George's Outdoor News

George’s new outdoor issues blog. He goes all over the state. He listens. And he reports on issues of concern to sportsmen, conservationists, and environmentalists.

Ten Maine moose permits sell for stunning $150,000!

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In 2017, ten nonresidents will hunt moose in Maine, paying between $14,444 and $16,510 for their permits. Most will also hire guides, some priced at $6500 or more. Yes, Maine’s moose hunt is valuable!

 

Maine can learn something from Pennsylvania's deer mistakes

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 Here’s a fascinating article about deer problems and issues in Pennsylvania. On Thursday, our legislature’s IFW Committee hosted “deer day” hearing a bunch of bills focused on deer permits and other issues, including a bill to limit hunters to shooting bucks with tines of three inches or more on each side.

I’ll have a report on those bills, and the interesting testimony at the hearing, soon. Right now, I recommend you read this article, and think about whether any of these issues are pertinent to Maine. Can we learn something from Pennsylvania’s deer problems?

http://www.iwla.org/publications/outdoor-america/article/outdoor-america-2016-issue-1/the-dangers-of-too-many-deer

 

Legislature lets fall fishing get away

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 Fall fishing opportunities, available throughout southern Maine, will continue to be unavailable in the northern half of the state. My bill to extend fall fishing opportunities by one month was hooked and released yesterday by the legislature’s Inland Fisheries and Wildlife Committee.

This bill would have expanded the opportunities to fish in the fall by authorizing October fishing in areas where that is now prohibited, with strict catch-and-release rules that match the rules for September fishing in these areas.

 

$5 million will fix problems at two state fish hatcheries

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 The legislature’s supplemental budget, approved by the Appropriations Committee last week, includes $4.8 million to fix problems in two state fish hatcheries. Given all the needs in this state, the Fish and Wildlife Department has to be congratulated for getting this money. For example, while there’s been a lot of discussion about what we need to do for those addicted to opiates, DIF&W got $2 million more than was appropriated for opiate addiction treatment programs.

This money will be spent to construct water supply lines and update water treatment equipment at the Casco and Grand Lake Stream fish hatcheries.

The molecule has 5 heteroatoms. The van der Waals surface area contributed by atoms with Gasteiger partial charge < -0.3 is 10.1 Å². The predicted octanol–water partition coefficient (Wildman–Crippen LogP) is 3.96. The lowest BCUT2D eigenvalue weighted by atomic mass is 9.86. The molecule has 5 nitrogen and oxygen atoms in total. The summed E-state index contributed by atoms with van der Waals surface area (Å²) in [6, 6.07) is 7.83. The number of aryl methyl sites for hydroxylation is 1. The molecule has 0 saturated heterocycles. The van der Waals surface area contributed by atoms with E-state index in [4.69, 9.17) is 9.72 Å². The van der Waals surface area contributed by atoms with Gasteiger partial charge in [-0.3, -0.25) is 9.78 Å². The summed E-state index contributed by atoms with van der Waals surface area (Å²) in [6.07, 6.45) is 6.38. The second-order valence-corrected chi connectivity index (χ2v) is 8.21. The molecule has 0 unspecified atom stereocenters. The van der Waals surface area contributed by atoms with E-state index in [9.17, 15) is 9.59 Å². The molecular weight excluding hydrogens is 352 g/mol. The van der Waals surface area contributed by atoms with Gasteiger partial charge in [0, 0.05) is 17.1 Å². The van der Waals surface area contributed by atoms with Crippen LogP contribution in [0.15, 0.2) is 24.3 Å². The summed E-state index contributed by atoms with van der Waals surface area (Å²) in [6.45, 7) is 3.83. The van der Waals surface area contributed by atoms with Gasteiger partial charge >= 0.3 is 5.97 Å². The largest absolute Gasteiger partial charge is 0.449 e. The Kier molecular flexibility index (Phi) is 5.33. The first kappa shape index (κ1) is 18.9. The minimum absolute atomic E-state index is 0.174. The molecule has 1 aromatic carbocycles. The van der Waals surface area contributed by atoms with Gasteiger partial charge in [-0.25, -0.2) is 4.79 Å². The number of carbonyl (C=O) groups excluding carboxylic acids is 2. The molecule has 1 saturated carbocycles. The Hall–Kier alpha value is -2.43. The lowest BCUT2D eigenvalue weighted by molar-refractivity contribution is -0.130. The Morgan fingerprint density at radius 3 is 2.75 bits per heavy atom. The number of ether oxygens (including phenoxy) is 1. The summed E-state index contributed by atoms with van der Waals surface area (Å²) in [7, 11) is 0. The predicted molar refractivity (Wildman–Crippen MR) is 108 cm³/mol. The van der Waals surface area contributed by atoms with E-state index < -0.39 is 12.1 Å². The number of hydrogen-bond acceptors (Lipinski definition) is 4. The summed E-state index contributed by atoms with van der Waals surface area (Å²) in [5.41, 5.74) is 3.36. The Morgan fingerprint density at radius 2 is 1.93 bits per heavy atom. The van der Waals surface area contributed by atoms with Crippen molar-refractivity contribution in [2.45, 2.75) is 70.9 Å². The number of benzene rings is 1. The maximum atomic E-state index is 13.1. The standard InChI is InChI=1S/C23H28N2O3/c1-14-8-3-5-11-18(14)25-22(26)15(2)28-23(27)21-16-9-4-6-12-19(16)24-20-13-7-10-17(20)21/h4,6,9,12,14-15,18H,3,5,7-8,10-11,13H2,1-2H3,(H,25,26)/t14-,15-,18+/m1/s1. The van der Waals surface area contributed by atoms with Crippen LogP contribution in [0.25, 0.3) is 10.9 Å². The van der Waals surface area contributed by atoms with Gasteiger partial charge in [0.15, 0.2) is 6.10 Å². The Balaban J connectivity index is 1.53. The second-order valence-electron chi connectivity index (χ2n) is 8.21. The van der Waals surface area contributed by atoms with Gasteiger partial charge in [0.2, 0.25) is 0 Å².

The Story

You can almost hear the roar of the tide in this wonderful book

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                 Jonathon White’s book, Tides, roars in and out like the tides at Lubec. Which is very appropriate, given that the book, subtitled The Science and Spirit of the Ocean, is all about our amazing tides all over the world.

                White fills his book with fascinating stories about his worldwide adventures, lots of history, and plenty of science. Yes, something for everyone.

                He hooked me in the first chapter, all about the tides in the Bay of Fundy, my favorite place on earth. Linda and I visit Lubec often, where the Bay of Fundy begins, and enjoy watching those magnificent, high, fast-moving tides rush through the narrows between Lubec and Campobello island.

You can shoot 25 snow geese a day!

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 You can shoot 25 snow geese a day! That’s one of the most surprising things about the proposed new rules governing hunting of migratory birds in Maine in 2017, just issued by the Department of Inland Fisheries and Wildlife.

A public hearing on all of these rules is scheduled for Monday, March 13, at 6 pm in Room 209B at the Augusta Armory, 179 Western Avenue, Augusta. Written comments may be submitted until March 23.

These rules govern everything from duck to woodcock to crows and include youth day rules and special falconry hunting rules. Yes, there’s something for everyone here!

Here they are, just as they were emailed to me by the agency.

Maine’s hunting and other laws are complex, often amusing, and sometimes confusing

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It takes 462 pages to give us all of Maine’s laws governing hunting, fishing, trapping, and other outdoor fun. I just finished reading through the law book and found some very interesting things that I will share with you.

But first, it’s what I didn’t find that puzzled me. Last year I wrote a series called, “What Can I Shoot and When Can I Shoot It?” Warden Corporal John MacDonald helped me answer that question, explaining that you can shoot red squirrels, woodchucks, and porcupines, anytime, anyplace, except on Sunday, without having to report that to the Maine Warden Service, as long as you have a hunting license.

That was really fortunate, because while talking to Corporal MacDonald, I confessed to shooting all three of those critters. If you don’t have a hunting license you cannot shoot those animals, or any others, unless they are damaging your crops or attacking your animals.

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